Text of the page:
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Cheese whey tangential filtration using tubular mineral membranes

Andrea Hinkova, Zdenek Bubnik, Svatopluk Henke, Vladimir Pour, Petra Zidova, Evzen Sarka, Nazih Hassan, and Pavel Kadlec

Department of Carbohydrates and Cereals, University of Chemistry and Technology in Prague, Technicka 5, 166 28 Prague 6, Czech Republic

 

E-mail: nazih.hassan@vscht.cz

Abstract: Membrane separation techniques are extensively used in dairy industry both for milk and cheese whey processing. However, cheese whey might still be considered as a problematic waste despite its high content of many valuable substances, such as proteins, lactose or minerals, which can be further used, e.g. in human nutrition, pharmacy or biotechnologies. Another problem, which food technologists have to face, is variable quality, composition and properties of food materials bringing high demands on manufacturing industry. In this paper, filtration kinetics and separation efficiency during purification and fractionation of cheese whey (sweet and salty) from Czech dairies by pilot-plant filtration (Bollene, France) was studied using tubular membranes (Membralox, USA). Various mineral membranes’ cut-offs were tested and all experiments ran in the retentate recycling mode. The obtained mass concentration factors were between 1.9 and 16.5. Steady state fluxes were calculated from the experimental data using a mathematical model. Fine ultrafiltration on a 5 kDa membrane gave steady state fluxes of 14-19 L m-2 h-1. The coarse pre-filtration on 100 nm, 200 nm or 500 nm membranes showed various permeate fluxes between 22 L m-2 h-1 and 153 L m-2 h-1. Despite the high pore sizes of the used membranes, lactose was partially rejected by all membranes tested.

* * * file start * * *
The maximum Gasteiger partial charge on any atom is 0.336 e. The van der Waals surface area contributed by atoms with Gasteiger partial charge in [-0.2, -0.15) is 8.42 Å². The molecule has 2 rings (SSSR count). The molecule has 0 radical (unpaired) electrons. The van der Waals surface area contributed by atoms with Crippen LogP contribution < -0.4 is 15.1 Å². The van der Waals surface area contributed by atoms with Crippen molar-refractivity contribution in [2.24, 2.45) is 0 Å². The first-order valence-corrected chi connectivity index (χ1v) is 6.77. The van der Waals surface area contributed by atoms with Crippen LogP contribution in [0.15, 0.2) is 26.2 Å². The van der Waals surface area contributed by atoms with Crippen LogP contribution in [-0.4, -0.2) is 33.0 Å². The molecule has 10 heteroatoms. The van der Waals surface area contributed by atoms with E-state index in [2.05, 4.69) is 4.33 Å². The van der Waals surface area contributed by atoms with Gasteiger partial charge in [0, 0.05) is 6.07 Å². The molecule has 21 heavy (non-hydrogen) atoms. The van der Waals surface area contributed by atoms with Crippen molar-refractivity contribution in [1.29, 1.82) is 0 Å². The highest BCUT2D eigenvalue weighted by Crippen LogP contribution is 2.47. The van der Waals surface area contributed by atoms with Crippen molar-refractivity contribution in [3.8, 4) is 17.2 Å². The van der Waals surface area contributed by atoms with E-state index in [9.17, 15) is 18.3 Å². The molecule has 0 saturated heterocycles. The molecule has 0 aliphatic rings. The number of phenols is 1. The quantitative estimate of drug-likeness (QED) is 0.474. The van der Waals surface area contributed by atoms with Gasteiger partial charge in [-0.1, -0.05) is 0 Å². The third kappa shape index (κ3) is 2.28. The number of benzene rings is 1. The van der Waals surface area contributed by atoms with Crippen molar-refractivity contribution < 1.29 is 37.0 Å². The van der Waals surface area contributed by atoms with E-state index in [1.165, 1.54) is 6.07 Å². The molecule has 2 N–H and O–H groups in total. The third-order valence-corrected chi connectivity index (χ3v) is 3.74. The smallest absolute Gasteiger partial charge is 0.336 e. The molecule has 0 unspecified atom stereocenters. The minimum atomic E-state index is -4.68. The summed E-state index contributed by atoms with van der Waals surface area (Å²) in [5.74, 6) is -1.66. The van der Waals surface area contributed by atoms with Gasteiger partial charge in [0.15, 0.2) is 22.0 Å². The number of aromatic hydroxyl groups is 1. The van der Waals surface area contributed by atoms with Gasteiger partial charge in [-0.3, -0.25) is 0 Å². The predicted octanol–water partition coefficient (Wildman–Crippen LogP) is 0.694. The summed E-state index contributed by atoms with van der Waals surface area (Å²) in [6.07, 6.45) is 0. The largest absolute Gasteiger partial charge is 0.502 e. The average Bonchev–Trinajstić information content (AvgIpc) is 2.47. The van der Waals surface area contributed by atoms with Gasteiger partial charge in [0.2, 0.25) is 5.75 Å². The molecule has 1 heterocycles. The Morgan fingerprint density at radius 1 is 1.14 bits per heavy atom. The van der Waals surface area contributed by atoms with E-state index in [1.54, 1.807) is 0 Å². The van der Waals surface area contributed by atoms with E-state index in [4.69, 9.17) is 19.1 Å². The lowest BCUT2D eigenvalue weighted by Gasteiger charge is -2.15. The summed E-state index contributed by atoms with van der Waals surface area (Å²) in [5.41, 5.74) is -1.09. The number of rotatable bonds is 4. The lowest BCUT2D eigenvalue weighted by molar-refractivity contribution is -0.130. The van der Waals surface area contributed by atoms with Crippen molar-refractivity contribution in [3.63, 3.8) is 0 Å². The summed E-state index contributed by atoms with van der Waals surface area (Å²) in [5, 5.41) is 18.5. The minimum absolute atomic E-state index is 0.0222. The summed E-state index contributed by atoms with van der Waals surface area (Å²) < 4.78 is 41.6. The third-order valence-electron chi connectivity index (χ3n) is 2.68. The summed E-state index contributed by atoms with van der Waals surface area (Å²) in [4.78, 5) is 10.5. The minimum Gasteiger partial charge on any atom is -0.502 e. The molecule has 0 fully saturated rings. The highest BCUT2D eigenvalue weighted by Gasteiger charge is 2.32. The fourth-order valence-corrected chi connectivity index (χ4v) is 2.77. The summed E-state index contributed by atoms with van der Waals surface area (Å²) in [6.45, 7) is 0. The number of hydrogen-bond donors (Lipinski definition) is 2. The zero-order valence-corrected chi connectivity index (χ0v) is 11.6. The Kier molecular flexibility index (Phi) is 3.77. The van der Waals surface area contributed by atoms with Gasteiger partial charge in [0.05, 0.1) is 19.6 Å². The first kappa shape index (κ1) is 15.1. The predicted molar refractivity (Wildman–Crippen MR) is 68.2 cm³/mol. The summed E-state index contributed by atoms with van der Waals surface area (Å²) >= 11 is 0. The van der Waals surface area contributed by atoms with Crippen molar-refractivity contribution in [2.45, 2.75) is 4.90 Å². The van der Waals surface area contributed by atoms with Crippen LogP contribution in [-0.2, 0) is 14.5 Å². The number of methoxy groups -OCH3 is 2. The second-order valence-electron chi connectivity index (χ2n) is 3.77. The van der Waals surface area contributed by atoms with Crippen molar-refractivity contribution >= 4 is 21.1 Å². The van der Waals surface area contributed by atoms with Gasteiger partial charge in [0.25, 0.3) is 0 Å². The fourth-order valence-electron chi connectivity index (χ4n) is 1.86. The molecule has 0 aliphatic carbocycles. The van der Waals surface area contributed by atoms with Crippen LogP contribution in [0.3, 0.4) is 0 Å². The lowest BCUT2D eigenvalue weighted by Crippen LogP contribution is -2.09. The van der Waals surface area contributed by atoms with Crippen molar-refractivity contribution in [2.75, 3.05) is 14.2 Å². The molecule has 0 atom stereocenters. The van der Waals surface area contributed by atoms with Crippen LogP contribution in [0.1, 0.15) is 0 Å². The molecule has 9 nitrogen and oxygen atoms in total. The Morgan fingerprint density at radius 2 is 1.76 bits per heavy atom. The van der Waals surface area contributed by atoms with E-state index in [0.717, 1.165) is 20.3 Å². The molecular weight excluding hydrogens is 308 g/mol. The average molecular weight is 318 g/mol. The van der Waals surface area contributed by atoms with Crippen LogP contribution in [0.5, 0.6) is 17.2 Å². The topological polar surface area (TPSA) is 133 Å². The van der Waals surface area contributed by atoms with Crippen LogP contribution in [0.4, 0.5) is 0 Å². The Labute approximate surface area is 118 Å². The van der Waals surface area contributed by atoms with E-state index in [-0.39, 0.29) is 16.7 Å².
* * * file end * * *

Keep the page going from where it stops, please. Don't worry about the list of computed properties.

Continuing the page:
Keywords: microfiltration – ultrafiltration – nanofiltration – inorganic membranes – proteins – lactose

Full paper is available at www.springerlink.com.

DOI: 10.1515/chempap-2015-0191

 

Chemical Papers 70 (3) 325–332 (2016)

Wednesday, June 19, 2024

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